GOLDEN MOMENT – Although silver has been the metal of choice of late, gold is making a surprise comeback, bringing its warm resplendence to all kinds of items and silhouettes. IMAGE: Christian Siriano
PAINTING STUDIO – Art and fashion have had a long-standing love affair, and this season that bond shows in painterly prints.IMAGE: Ulla Johnson
SUITABLE FOR PRINT – The tailoring revolution continues this season, refreshed for Spring in appealing prints.
IMAGE: Helmut Lang

LET THEM EAT CAKE – Marie-Antoinette, with her pastel gowns, ribbon-tied bodices, and exaggerated panniers, has been impacting fashion since the day she arrived at Versailles in 1770. For next spring, her Rococo style lives on.
IMAGE: Dauphinette


HELLO SUNSHINE – Yellow has been edging into fashion lately, but this spring the sunny color comes into its own with head-to-toe monochrome looks. IMAGE: Prabal Gurung

2024 Spring – ONES TO WATCH

Gary Wassner has identified the 2024 “Ones to Watch” – ascendent fashion designers and brands identified at New York Fashion Week Spring 2024. He said, “This season I was dazzled by a new crop of fashion designers. Each collection presented a stylistic breath of fresh air, while many emerging designers are addressing timely issues of sustainability and gender inclusivity head on.”  His list of Ones to Watch includes:



Potts – A. Potts is a breath of fresh air, both the designer and the clothing. The unisex collection seamlessly blends modernity with timeless appeal, catering to all genders, sizes, and ages. Easy, flowing fabrics drape the body luxuriously. Each piece exudes versatility, making it a staple in any wardrobe.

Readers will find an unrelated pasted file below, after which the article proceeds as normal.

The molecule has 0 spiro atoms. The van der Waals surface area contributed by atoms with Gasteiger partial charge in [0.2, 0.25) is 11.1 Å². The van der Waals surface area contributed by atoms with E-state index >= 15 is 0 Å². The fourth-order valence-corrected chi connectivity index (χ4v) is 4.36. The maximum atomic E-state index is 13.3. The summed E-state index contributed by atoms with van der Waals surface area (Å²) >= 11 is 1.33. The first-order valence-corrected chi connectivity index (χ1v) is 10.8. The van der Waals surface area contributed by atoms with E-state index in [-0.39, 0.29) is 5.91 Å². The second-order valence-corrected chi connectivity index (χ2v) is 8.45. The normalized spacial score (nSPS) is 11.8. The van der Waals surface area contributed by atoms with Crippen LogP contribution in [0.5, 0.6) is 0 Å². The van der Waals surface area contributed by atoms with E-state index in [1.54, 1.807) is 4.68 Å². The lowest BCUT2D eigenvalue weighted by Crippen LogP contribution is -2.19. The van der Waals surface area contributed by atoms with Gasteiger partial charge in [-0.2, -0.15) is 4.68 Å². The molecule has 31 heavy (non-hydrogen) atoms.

Bevza – Bevza, the Kyiv-based womenswear brand is an elegant representation of minimal luxe. Great tailoring, soft colors and simplicity are brand signatures. Less is more for Bevza. True to their heritage, they utilize ethnic symbolism and cultural references to incorporate traditional Ukranian artistry and culture into their designs. They are careful to abide by the new codes of sustainability in their choice of materials and techniques.

Melke – Emma Gage founded Melke out of the desire to make incarnate the power of love, joy, and honesty in fashion. In a world where sustainability is now an imperative, Melke strikes the perfect balance between conscientiousness and unbridled exuberance. Heartfelt craftsmanship is paramount. Each piece exudes Emma’s gender-fluid vision.

Bishme Cromartie

Cyril Verdavainne


Bishme Cromartie – Bishme Cromartie’s brand is a bold celebration of the female form – streamlined, elegant, and coupled with confidence. His work is a reflection of the art that inspires him and is a tribute to the boundary-breaking aspects of life. Fun, daring, and romantic, his clothing mirrors the vibrant tapestry of human emotions. It’s all about breaking down barriers, and shattering stereotypes.

Cyril Verdavainne – Cyril Verdavainne launched his eponymous label in 2018 at the age of 40. A graduate of Parsons, he worked at Balmain, Mugler and then spent 15 years with Carmen Marc Valvo. His experience and backgrounds are obvious in a collection of beautifully crafted dresses and gowns in impeccably tailored heavy satins that floated down the runway. Pastels and vivid primary colors, mostly solids, with little embellishment aside from those made from the same cloth as the dresses, fit the models exquisitely.